At the invitation of the Centre for Visual Arts in Assen ten participants this Thursday put themselves in the shoes of a refugee. Playfully they learned what a refugee runs up against, what it takes to successfully leave one’s own country and the choices he has to make in order to enter the country of destination.

Good reasons

“Fortress Europe is a game where players get information on what having to flee means. Refugees are not refugees for the heck of it, they often have good reasons,” said Monique Berends of Refugee Support in the Northern Netherlands to RTV Drenthe.

Istahil Adulahi is one of the contestants who have played the game. She fled 20 years ago from Somalia to the Netherlands. “I think it’s funny to remember it this way. Gosh, was I really through all that?”

People traffickers

According to Abulahi the game is realistic. “I have also had to deal with people smugglers. I had no idea where I was going and had to blindly trust those people.”

Various departments of Refugee Support in the Netherlands have the game. Associations and schools can apply for the game and play it together with an employee companion of Refugee Support.

Warm welcome for refugees in Canada: here.

Syrian refugee family reunited in B.C. after more than 10 years apart. A Syrian man who has been waiting more than 10 years for his sons to join him in Canada had a tearful reunion with them at Vancouver International Airport on Thursday: here.

See this 10 December 2015 video.

Thousands of beluga whales, video


This video says about itself:

23 November 2015

Season 16 Episode 2: Drone Art

Arctic Watch photographer Nansen Weber undertook the mission of filming on the Northwest Passage with the use of a drone.

Nansen spent four weeks filming at Arctic Watch and around Somerset Island. This video aims to share some of the magical wonders of the Northwest Passage – the beluga congregation of Cunningham Inlet, the polar bears living in the environment and the unique landscapes of this hidden gem in Canada.

Nansen Weber is the first to film high Arctic wildlife with the use of a drone.

Shot uniquely on the coast of Somerset Island, this video showcases one of the last beluga nurseries on earth – Cunningham Inlet. Nearly two thousand whales congregate annually within this inlet.

Beluga whales are rare and elusive — so how best to track them? One group of scientists decided to use satellite tags — and now, after fifteen years worth of data to hand, they’ve reported their results: here.

Bald eagle saved in Canada


Michael and Neil Fletcher pose for a selfie with the bald eagle they rescued near Windy Lake Facebook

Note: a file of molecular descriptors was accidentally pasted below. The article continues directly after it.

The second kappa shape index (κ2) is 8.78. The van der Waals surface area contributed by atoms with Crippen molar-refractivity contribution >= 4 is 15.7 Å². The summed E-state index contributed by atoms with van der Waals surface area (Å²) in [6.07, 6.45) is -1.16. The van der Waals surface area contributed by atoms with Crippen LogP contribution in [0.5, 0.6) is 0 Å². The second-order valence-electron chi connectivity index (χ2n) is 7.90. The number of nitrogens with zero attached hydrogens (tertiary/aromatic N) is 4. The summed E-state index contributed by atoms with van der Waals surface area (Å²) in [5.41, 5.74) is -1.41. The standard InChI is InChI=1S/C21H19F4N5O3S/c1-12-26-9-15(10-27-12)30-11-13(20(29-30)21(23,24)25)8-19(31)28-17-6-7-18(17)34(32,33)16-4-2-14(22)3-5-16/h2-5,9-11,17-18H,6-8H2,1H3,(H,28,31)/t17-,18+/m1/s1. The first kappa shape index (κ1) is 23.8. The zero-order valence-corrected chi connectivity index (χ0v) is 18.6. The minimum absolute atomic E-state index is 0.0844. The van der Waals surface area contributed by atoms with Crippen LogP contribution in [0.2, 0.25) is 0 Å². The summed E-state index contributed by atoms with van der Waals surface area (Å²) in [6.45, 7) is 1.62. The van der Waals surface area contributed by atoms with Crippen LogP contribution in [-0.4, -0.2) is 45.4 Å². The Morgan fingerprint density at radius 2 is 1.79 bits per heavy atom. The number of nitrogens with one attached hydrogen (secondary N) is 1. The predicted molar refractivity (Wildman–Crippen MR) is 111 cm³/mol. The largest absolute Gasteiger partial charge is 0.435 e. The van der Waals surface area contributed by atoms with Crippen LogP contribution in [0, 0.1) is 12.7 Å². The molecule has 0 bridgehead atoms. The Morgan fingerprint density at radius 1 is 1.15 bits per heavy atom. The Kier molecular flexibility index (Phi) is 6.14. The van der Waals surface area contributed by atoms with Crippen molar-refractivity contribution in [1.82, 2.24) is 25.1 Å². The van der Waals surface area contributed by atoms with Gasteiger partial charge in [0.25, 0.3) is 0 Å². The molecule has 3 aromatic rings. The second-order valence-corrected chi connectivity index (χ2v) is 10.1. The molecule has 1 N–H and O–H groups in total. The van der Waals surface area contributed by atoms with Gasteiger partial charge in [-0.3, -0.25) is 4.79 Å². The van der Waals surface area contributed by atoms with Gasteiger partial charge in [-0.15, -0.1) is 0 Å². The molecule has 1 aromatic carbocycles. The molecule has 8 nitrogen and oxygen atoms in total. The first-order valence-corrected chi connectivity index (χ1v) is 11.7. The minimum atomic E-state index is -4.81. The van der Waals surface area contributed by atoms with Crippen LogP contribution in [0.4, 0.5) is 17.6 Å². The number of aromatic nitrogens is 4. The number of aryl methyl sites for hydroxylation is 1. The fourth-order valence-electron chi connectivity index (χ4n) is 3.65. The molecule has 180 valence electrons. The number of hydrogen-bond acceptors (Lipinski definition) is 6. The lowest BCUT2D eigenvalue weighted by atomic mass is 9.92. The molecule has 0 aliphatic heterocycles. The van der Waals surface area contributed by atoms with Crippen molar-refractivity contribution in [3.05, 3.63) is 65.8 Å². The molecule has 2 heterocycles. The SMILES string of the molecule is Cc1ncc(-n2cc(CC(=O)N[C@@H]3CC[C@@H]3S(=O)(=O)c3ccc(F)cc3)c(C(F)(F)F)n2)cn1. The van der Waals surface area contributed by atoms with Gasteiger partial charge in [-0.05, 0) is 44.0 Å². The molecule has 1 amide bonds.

From daily The Independent in Britain:

Canadian brothers take selfie with bald eagle after saving trapped bird’s life

The siblings were hunting for grouse when they came across the bird caught in a claw trap

Kate Ng

29 November 2015

A pair of Canadian brothers took a ‘selfie’ with a bald eagle after rescuing the bird from a trap.

Brothers Michael and Neil Fletcher, from Ontario, were hunting for grouse in Windy Lake, Onaping when they found the bird of prey caught in a claw trap.

Michael told local newspaper The Sudbury Star they were driving through an open area when Neil thought he saw an eagle. After exploring the area on foot, they saw movement and walked toward it, where they found the huge bird on the ground.

The eagle had one of its talons stuck in a claw trap, a type of trap used by fur harvesters.

Michael said: “It was attached to a stake and the eagle was trying to fly up, but it only had a foot of slack in the chain.”

He explained how the huge bird calmed down when they covered its head with a hoodie and held on to it while working on the trap’s release mechanism.

“It calmed right down,” he said. “It didn’t really fuss or give any sign of aggression. I don’t know if it knew we were helping him, or what.”

After the bird was freed, the brothers removed the hood and held it up to take a selfie. Michael filmed Neil hoisting it up to shoulder height and giving it a push. The eagle flapped off into a nearby tree, where it stayed till the men left.

“I was surprised by the size, and that it’s such a beautiful bird,” said Michael. “When you see the eyes up close, they’re really amazing.”

They later contacted the Ministry of Natural Resources and Forestry, who thanked them for freeing the eagle and said they would be contacting the trapper about setting the trap up differently.